MANILA, 17Aug2013 – The Commission on Audit Friday bared its findings on the special audit it undertook on the Priority Development Assistance Fund which showed the misuse of billions of pesos of the so-called pork barrel by lawmakers and other government agencies.
In a hastily called press conference, COA chairman Grace Pulido-Tan said the special audit, which covered the period 2007-2009, clearly showed irregularities in the use of the PDAF ranging from excessive pork barrel allocations, overpricing to ghost deliveries and ghost beneficiaries.
Pulido-Tan told reporters the irregularities became possible because of a combination of corruption and the failure of national government agencies, lawmakers’ offices, and lapses by the Department of Budget and Management itself, which did not follow its own rules in some cases.
She said that her agency is already in the process of issuing notices of disallowance, a process that she said could take one year.
Some of the key findings of the special audit which took nearly two years to complete include:
1. Dozens of lawmakers received PDAF beyond their respective allocations.
Senators are each given P200 million in pork barrel funds every year while congressmen receive P70 million each.
Surprisingly, one lawmaker, whom she declined to name, allegedly received P3 billion of PDAF in all.
2. Some funds were released for projects outside of a congressman’s legislative district or sector.
3. One non-lawmaker, a certain “Luis Abalos,” received P20 million PDAF and no agency could explain how this happened.
4. No endorsement from the agencies for which the funds were released, which violates the DBM’s own rules.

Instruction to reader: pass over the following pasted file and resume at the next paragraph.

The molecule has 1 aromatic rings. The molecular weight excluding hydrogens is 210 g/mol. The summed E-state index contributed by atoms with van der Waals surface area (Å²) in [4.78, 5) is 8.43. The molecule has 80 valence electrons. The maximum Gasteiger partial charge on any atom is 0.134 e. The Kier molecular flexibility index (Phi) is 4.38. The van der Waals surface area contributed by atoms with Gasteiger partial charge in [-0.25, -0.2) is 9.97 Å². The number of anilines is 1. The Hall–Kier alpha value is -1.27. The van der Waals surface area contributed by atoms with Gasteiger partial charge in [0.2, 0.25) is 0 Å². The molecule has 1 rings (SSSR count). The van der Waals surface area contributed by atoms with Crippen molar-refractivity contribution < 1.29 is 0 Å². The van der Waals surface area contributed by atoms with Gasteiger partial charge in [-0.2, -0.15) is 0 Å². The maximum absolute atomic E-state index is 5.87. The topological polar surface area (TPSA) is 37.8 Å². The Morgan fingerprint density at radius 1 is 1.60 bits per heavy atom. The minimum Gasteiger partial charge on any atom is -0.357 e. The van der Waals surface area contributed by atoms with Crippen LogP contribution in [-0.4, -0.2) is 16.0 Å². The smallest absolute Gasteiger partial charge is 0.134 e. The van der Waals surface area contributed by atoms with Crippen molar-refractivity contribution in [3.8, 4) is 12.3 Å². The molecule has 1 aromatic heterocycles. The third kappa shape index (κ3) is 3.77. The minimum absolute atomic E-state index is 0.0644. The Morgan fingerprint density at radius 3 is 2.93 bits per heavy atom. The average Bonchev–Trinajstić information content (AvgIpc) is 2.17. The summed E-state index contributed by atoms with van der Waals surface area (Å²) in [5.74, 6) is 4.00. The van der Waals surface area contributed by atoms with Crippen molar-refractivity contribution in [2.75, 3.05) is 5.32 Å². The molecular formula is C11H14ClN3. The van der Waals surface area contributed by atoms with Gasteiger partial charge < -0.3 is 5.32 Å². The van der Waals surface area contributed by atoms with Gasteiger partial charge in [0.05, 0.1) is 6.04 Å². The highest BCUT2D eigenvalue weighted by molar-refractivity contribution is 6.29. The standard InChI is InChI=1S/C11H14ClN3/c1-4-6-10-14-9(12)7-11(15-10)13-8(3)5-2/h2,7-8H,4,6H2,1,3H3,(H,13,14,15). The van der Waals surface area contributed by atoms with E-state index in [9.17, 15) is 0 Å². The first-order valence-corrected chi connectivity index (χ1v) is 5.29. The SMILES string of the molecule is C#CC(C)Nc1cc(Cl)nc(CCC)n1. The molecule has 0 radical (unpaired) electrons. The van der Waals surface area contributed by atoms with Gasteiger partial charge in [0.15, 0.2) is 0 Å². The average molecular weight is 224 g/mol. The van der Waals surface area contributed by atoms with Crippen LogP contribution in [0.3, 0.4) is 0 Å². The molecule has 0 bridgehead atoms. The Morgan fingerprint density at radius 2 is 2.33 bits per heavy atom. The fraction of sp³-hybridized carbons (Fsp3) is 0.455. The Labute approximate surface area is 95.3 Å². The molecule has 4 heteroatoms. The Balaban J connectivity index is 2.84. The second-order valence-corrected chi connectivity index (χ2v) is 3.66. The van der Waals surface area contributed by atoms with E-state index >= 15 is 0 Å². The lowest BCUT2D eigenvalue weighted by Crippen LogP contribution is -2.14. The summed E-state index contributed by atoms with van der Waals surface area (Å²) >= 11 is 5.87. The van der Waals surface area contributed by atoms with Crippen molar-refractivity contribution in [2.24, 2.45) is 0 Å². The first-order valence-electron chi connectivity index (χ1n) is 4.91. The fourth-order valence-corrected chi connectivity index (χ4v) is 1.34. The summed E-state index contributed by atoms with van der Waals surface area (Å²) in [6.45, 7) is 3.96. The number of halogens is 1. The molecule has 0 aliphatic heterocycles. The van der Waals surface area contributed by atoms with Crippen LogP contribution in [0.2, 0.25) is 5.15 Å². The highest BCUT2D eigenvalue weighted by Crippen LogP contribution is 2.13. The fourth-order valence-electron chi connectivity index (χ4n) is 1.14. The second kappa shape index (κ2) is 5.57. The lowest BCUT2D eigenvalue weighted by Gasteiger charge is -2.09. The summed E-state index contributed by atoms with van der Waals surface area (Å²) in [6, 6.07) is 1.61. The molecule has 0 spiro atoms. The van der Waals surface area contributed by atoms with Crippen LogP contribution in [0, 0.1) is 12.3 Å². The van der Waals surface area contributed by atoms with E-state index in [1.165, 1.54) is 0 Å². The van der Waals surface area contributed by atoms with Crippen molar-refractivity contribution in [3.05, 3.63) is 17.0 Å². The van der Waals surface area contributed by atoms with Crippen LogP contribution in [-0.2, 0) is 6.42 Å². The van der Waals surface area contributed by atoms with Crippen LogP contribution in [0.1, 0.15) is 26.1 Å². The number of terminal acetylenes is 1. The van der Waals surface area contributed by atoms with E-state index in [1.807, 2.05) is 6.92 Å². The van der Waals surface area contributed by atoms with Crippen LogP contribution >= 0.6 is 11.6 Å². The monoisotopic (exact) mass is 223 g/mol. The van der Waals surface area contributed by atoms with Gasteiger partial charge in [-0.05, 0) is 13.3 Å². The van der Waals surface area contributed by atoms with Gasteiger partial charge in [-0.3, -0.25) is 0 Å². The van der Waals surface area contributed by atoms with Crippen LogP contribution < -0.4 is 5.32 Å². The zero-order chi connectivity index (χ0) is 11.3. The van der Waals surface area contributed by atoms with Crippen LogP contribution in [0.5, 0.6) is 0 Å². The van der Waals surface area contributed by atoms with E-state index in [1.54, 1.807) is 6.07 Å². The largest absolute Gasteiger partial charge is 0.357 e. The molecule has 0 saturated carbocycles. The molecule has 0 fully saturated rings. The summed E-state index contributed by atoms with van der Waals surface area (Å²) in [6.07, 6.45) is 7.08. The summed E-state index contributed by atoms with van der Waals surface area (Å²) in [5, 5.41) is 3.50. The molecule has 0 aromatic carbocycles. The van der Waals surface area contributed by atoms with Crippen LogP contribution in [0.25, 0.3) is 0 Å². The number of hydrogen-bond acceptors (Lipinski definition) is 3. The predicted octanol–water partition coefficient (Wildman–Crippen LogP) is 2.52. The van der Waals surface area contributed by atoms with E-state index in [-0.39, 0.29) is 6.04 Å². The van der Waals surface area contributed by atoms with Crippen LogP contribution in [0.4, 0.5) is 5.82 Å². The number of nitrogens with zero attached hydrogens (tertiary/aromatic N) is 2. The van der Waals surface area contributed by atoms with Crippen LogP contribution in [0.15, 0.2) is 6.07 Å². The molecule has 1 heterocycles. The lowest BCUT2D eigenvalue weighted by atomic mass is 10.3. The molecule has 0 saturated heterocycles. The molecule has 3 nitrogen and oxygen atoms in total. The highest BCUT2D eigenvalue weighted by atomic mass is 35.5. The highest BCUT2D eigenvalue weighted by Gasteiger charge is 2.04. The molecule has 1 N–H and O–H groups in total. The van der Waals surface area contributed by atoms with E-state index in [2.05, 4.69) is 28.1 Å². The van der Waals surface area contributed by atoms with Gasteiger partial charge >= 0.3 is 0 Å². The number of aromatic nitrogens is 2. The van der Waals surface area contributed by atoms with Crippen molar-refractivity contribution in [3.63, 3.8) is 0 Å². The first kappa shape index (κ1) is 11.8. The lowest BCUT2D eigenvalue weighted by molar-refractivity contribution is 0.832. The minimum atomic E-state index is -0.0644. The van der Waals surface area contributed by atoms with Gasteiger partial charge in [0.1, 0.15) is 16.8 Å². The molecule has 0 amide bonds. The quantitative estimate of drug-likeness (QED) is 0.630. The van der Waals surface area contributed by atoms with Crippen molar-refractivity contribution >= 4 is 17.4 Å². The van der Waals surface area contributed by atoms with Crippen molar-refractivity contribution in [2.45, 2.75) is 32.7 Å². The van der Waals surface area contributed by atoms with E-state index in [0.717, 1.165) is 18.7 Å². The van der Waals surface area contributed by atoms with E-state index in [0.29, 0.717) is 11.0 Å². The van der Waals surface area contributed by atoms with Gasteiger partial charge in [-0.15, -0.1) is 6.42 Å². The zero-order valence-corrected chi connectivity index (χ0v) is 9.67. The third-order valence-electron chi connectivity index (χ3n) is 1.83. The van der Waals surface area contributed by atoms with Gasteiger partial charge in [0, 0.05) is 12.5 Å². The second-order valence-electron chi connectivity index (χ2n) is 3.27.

“The releases were essentially at the behest of the sponsoring legislator. The agencies merely relied on endorsement of legislators. The money was given to the agencies and the agencies gave it to the NGOs,” Pulido-Tan said.
5. Of the 82 NGOs covered by audit, many had dubious addresses; some were traced to shanties, or just the home addresses of some members.
6. The delivery of goods and services by NGOs, amounting to billions of pesos, were not made through public bidding.
7. Many NGOs used the same suppliers usually for purchase of agriculture products; some suppliers denied transacting with NGOs while some admitted selling seedlings and other products but denied that the transactions reached millions of pesos.
8. Some suppliers had no business permits when COA checked with respective LGUs.
9. P123 million of funds were used to pay salaries of workers in NGOs
10. Many projects were deficient, overpriced, lacked specifications and subject to split contracts.
11. 54 projects costing P154 million were constructed on private lots, with no evidence that the lots were turned over to government.
12. There were also cases when the list of beneficiaries was taken from the list of those who took the Board Exam.
Pulido-Tan said her agency would leave it up to “investigating agencies, specifically the Office of the Ombudsman and Department of Justice,” to pursue the cases and file charges. (PNA)